The Duke Digest - November 22, 2010
In Today's Issue:
- Duke Law Alum To Receive Presidential Medal of Freedom
- Duke Launches New MFA Program
- Duke Expert: TSA Screenings Test Americans' Willingness to Sacrifice
- Duke Senior Receives Rhodes Scholarship
- Duke Researchers Find FDA Study On Genetically Modified Salmon is Too Narrow
DUKE LAW ALUM TO RECEIVE PRESIDENTIAL MEDAL OF FREEDOM
President Obama last week announced that John Adams (L '62), the founder of the Natural Resources Defense Council, is to receive the 2010 Presidential Medal of Freedom, America's highest civilian honor. In announcing his selection of Adams, the President cited a tenure "unparalleled by the leader of any other environmental organization," and cited a Rolling Stone quotation: "If the planet has a lawyer, it's John Adams."
John and Patricia Adams visited Duke Law last week to discuss a 1989 report on chemicals in food, "Intolerable Risk," that proved pivotal for the organization the two co-founded and for the organic food movement. A video excerpt of the conversation is below.
President Obama Awards Medal of Freedom to NRDC Founding Director John Adams (NRDC.org)
John Adams '62 and Patricia Adams Discuss Co-Founding the NRDC (Law.Duke.edu)
Video Excerpt from a Conversation with John and Patricia Adams (Law.Duke.edu)
DUKE LAUNCHES NEW MFA PROGRAM
Drawing faculty, courses and other resources from Duke's Department of Art, Art History & Visual Studies, Center for Documentary Studies, and the Program in Arts of the Moving Image, the new MFA is a key addition to the university's growing arts portfolio, which has been a major focus of its most recent strategic plan. Accepting applications in January 2011 for a first cohort of 15 students, the Master of Fine Arts in Experimental and Documentary Arts will look for accomplished artists seeking experience producing innovative photographic, spoken-word, film, video and computational digital arts along with the study of philosophy and critical theory.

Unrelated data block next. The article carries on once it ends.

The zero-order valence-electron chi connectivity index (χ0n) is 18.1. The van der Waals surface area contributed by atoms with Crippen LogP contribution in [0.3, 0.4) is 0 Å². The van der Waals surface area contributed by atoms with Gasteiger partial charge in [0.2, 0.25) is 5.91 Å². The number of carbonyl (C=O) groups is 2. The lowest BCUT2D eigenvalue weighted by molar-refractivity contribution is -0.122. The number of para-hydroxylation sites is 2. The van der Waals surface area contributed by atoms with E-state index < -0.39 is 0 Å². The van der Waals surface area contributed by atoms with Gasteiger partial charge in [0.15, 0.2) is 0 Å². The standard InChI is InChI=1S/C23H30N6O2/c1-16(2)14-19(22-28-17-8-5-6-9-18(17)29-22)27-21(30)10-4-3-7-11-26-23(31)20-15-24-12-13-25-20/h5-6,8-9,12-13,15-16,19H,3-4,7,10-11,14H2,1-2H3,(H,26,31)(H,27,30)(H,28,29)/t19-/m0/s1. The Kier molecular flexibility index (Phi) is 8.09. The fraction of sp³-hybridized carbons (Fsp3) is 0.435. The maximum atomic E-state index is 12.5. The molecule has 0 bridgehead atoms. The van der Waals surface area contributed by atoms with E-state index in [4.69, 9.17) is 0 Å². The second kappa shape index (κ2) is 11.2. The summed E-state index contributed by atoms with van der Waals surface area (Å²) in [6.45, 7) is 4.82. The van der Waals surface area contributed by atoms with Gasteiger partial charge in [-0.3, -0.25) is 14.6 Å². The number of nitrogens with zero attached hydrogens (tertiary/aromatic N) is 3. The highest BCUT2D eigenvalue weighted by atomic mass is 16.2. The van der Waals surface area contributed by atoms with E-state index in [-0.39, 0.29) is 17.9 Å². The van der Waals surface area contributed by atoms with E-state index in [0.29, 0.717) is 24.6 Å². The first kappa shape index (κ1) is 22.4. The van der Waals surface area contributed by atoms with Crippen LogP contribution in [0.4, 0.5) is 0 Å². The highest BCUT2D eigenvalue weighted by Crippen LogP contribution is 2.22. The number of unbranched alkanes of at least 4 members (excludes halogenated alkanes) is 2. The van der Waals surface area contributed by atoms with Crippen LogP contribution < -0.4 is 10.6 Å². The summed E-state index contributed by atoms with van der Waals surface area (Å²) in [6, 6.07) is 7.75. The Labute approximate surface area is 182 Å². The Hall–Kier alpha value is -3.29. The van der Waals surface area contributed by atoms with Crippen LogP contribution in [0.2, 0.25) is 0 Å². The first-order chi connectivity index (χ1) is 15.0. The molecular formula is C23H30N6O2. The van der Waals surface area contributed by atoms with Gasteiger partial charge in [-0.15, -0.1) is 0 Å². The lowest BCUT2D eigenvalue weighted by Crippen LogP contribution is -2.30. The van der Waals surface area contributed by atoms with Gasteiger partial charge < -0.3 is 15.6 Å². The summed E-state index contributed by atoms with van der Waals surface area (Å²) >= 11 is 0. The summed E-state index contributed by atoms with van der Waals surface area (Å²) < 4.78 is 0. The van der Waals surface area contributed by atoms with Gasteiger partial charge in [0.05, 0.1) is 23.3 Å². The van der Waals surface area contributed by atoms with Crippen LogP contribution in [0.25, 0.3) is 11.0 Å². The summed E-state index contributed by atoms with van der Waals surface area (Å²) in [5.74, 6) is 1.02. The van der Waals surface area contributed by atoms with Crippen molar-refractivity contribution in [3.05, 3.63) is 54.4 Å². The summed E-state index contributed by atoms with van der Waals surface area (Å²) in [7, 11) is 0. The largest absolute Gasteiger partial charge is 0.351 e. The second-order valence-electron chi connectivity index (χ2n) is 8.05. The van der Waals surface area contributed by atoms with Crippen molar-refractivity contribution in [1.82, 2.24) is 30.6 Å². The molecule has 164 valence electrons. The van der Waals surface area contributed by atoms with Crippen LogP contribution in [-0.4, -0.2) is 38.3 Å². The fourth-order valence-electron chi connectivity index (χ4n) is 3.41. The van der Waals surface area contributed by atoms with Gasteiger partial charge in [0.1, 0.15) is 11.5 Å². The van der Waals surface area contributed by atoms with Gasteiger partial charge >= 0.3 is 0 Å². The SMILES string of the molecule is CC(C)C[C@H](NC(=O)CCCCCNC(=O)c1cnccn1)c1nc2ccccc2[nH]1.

Other recent initiatives in the arts include the establishment of the Nasher Museum of Art, a revitalized Duke Performances, the evolution of the Arts of the Moving Image program and the creation of the Visual Studies Initiative (VSI).
Duke Launches New MFA Program (DukeNews)
DUKE EXPERT: TSA SCREENINGS TEST AMERICANS' WILLINGNESS TO SACRIFICE
Charlie Dunlap Jr., visiting professor of law and associate director of Duke's Center on Law, Ethics and National Security, specializes in warfare policy and strategy, cyber-warfare, military commissions, counterinsurgency, nuclear issues and air power. According to Dunlap:
"TSA's new screening procedures are understandably troubling to some, but they are likely legal under current law. Generally, the courts find that while there is a right to travel, there is no right to fly, per se. Accordingly, airline travel can be conditioned upon security screening requirements to include even one this invasive. In short, the procedures are probably legal; it is a policy decision, however, as to how and to what degree to implement them.
The difficulty TSA faces is an increasingly inventive terrorist threat that requires very sophisticated and often intrusive countermeasures. What the American people need to decide, however, is how much of their privacy they are willing to sacrifice in order to gain more security. And perfect security is unattainable.
“We may be seeing the limits of the public's tolerance in this latest controversy, but if a terrorist succeeds because of more lenient measures, public opinion could reverse itself rapidly.”
DUKE SENIOR RECEIVES RHODES SCHOLARSHIP
Duke University senior Jared Dunnmon of Cincinnati was among the 32 recipients selected this weekend for prestigious Rhodes Scholarships.
Dunnmon, an A.B. Duke Scholar and past recipient of Goldwater Scholarships in Science, Mathematics and Engineering, was chosen from among 837 applicants at 309 colleges and universities throughout the country. He is the 43rd student in Duke's history to receive a Rhodes Scholarship.
Duke Senior Receives Rhodes Scholarship (DukeNews)
DUKE RESEARCHERS FIND FDA STUDY ON GENETICALLY MODIFIED SALMON IS TOO NARROW
The review process being used by the Food and Drug Administration to assess the safety of a faster-growing transgenic salmon fails to weigh the full impacts widespread production of the fish could have, according to analysis by a Duke University-led team in this week’s issue of Science.
The salmon, whose genome contains inserted genes from two other fish species, could become the first genetically modified animal approved for human consumption in the United States. The FDA held two days of hearings in September to assess the fish’s human and environmental health risks. The period for public comment ends this month. A final decision could be imminent.
New Study Finds FDA Review on Transgenic Salmon Too Narrow (Nicholas.Duke.edu)
Wiener Co-Authors Science Article on Genetically Modified Salmon (Law.Duke.edu)